"Technology, nature, and war in the twentieth century"
An interesting set of abstracts have been posted on the conference website for our session on Technology, nature and war in the twentieth century to be presented at the International Historical Geographers Conference in London July 2015.
|Technology, nature, and war in the twentieth century|
|Convenor(s)||Oliver Belcher (University of Oulu, Finland)
Scott Kirsch (University of North Carolina at Chapel Hill, USA)
|Chair(s)||Oliver Belcher (University of Oulu, Finland)|
|Timetable||Thursday 09 July 2015, Timeslot 3 (14:15 – 16:00)|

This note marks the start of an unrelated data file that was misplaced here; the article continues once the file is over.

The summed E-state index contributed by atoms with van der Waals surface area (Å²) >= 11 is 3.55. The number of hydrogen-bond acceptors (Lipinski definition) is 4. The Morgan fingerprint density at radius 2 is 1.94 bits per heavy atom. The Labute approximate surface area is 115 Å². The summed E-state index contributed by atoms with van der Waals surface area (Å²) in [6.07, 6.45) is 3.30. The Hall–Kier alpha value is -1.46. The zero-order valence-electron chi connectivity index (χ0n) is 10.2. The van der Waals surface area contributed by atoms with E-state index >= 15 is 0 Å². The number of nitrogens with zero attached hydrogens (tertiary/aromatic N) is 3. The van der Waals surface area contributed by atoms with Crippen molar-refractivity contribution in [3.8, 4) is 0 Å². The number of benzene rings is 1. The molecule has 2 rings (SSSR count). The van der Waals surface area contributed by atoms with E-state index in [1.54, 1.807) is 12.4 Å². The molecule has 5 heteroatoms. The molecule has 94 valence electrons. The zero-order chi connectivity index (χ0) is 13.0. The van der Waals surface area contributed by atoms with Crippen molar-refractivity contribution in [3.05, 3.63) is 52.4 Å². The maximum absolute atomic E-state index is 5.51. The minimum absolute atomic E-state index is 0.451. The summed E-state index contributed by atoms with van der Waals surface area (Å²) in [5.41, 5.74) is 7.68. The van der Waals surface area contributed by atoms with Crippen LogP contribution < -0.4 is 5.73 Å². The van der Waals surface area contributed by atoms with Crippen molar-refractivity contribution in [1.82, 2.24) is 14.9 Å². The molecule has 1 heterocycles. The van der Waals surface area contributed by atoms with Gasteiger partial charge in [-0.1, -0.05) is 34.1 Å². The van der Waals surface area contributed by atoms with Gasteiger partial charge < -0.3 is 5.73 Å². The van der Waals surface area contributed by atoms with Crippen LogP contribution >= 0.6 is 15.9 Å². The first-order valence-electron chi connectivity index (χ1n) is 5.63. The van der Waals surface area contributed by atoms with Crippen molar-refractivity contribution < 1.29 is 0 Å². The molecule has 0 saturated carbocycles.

|Session abstract||This session interrogates how the introduction of new forms of technology, propaganda, computation, data visualization, and subtle entanglements with the non-human led to profound transformations in representation and war in the middle of the twentieth century. The papers in this session span thematically from World War II through the Vietnam War. This was an era in which big machines and scientific discovery, novel uses of animals, and state-of-the-art forms of geo-visualization were durably integrated into the infrastructures of militaries all over the world, with abiding effects on knowledge production and practices. The session begins, in the spirit of Raymond Williams, by framing technology as a “keyword,” and the subsequent speakers present a slice of the enduring ramifications of various war-time technologies on interpretations of threat, objectivity, visuality, and nature.|